The case of Tyler Clementi became national news when the Rutgers University freshman, who had recently told his family he was gay, jumped off the George Washington Bridge in September, 2010. Today, New Jersey Superior Court Judge Glenn Berman will announce the sentence of Clementi's roommate, Dharun Ravi, who spied on Tyler kissing another man – and many are concerned that he might face a punishment that doesn’t fit the crime. Also on The Takeaway, we look at job prospects for older Americans, Occupy protests in Chicago, John Hockenberry has lunch with Seamus Mullen, and Anna Sale takes a special walk with historian David McCullough.
Facebook raised $16 billion yesterday in the third-largest IPO ever. The company is now valued at $104 billion, one of the largest in the country. Also in the news and on today's show, the eurozone crisis and the potential for a Greek exit from the euro currency. And all this week, The Takeaway has been discussing weight and body image with guests as diverse as mathematicians and morticians. Today it's the listeners' turn, with stories about accepting, and overcoming, excess weight.
You've probably heard pundits point to various attributes of each presidential candidate, Obama's likeability or Romney's stance on the economy, for instance, as explanations of why they appeal with different demographics. But it could turn out that none of these factors make much of a difference. John Casti, author of "Mood Matters: From Rising Skirt Lengths to the Collapse of World Powers," says it all boils down to mood.
On today's Takeaway we continue the conversation around obesity in America, asking questions about commonly held misconceptions around race and weight. After yesterday's conversation about trust in Mark Zuckerberg, we talk to an investment firm manager about the risk involved in buying Facebook's stock. Also on the Takeaway, we continue our coverage of the JPMorgan loss, discussing the repercussions of Ina Drew's departure and the prospect of more regulations with the Dodd-Frank Act.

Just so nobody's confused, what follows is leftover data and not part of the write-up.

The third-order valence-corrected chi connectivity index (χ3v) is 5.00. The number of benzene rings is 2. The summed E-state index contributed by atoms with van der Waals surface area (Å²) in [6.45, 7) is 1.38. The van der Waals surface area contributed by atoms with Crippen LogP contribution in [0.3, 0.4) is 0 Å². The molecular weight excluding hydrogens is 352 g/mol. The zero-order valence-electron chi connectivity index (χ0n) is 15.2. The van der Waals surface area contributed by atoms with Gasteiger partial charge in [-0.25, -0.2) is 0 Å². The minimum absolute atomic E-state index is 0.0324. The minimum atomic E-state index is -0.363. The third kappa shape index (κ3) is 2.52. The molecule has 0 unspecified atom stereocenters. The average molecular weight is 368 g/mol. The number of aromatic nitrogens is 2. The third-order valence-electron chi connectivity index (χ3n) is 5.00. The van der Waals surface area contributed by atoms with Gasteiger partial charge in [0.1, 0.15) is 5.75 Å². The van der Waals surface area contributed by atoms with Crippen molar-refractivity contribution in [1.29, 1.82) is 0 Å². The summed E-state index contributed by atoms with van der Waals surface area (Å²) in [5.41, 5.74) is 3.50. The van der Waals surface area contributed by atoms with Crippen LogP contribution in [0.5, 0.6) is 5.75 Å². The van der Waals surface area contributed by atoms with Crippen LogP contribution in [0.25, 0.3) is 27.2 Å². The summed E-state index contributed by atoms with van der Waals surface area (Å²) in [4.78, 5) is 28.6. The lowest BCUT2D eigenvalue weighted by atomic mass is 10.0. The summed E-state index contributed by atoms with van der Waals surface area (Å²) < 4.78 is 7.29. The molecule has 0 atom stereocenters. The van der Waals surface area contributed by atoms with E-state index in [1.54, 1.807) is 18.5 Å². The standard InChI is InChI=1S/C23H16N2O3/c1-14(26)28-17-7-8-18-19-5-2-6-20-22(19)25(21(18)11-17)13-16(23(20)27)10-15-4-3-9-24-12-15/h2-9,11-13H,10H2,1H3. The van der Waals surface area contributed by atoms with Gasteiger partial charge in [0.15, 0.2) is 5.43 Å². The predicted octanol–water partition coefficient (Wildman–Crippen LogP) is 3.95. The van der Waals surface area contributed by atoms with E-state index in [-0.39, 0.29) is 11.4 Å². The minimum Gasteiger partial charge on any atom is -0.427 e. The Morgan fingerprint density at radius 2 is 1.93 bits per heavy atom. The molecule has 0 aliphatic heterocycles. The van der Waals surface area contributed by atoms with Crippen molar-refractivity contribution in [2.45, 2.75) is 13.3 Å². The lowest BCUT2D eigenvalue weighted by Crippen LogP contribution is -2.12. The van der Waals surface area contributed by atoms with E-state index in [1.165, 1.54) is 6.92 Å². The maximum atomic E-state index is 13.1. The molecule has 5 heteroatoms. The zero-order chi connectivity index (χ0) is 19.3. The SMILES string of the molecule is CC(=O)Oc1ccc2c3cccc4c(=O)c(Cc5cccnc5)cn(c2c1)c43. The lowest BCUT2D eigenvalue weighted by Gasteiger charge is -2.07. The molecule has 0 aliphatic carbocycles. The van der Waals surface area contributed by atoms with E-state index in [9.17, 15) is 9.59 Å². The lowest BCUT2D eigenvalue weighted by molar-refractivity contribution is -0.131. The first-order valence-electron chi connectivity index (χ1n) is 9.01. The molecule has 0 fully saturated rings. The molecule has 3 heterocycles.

A new study predicts that 42 percent of American adults will be obese by the year 2030. Also on today's Takeaway, a look ahead to Facebook's IPO, what meetings between Angela Merkel and François Hollande mean for Europe and the United States, and the fallout from JP Morgan's $2 billion loss.
Sunday is Mother's Day, but for some incarcerated women, spending time behind bars means missing out on the formative years of their child's or grandchild's life. But a program is trying to change that. Mommy Reads, a ten-week course offered through Sarah Lawrence College to mothers and grandmothers incarcerated at the Valhalla Correctional Facility in Valhalla, New York, helps women write children's stories and then record themselves narrating them. We also talk to a mother who has chronicled her journey with her five-year-old daughter to scale all 48 of New Hampshire's 4,000-foot peaks. Also on Today's Takeaway, a $2 billion loss for JP Morgan Chase, co-creator of the Daily Show Lizz Winstead, and the evolution of opinions on same-sex marriage.
Following the passage of a constitutional ban on gay marriage in North Carolina, President Obama endorsed same-sex marriage on Wednesday in an interview with ABC News, ending speculation on the president's position. Speaking about gay marriage on The Takeaway today are Dr. Patrick Wooden, a pastor at the Upper Room Church of God in Christ in Raleigh, NC, and Ann Pellegrini, an associate professor of religious studies and director of the Center for the Study of Gender and Sexuality at NYU.